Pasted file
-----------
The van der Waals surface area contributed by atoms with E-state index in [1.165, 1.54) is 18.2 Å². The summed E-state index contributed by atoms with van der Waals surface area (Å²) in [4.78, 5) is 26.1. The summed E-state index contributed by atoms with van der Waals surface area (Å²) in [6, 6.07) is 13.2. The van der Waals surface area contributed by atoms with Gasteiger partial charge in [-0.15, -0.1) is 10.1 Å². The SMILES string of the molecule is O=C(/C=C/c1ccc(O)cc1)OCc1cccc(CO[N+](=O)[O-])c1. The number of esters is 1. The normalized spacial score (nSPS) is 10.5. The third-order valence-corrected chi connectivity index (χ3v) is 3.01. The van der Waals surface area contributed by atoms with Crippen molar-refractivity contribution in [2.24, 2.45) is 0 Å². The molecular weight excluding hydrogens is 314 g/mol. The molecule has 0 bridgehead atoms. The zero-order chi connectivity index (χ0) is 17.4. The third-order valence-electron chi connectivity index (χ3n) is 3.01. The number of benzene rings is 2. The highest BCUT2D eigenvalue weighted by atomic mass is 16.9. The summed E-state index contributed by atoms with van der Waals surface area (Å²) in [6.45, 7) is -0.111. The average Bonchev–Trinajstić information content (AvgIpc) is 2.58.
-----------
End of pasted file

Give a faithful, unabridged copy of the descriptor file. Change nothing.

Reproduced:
The van der Waals surface area contributed by atoms with E-state index in [1.165, 1.54) is 18.2 Å². The summed E-state index contributed by atoms with van der Waals surface area (Å²) in [4.78, 5) is 26.1. The summed E-state index contributed by atoms with van der Waals surface area (Å²) in [6, 6.07) is 13.2. The van der Waals surface area contributed by atoms with Gasteiger partial charge in [-0.15, -0.1) is 10.1 Å². The SMILES string of the molecule is O=C(/C=C/c1ccc(O)cc1)OCc1cccc(CO[N+](=O)[O-])c1. The number of esters is 1. The normalized spacial score (nSPS) is 10.5. The third-order valence-corrected chi connectivity index (χ3v) is 3.01. The van der Waals surface area contributed by atoms with Crippen molar-refractivity contribution in [2.24, 2.45) is 0 Å². The molecular weight excluding hydrogens is 314 g/mol. The molecule has 0 bridgehead atoms. The zero-order chi connectivity index (χ0) is 17.4. The third-order valence-electron chi connectivity index (χ3n) is 3.01. The number of benzene rings is 2. The highest BCUT2D eigenvalue weighted by atomic mass is 16.9. The summed E-state index contributed by atoms with van der Waals surface area (Å²) in [6.45, 7) is -0.111. The average Bonchev–Trinajstić information content (AvgIpc) is 2.58.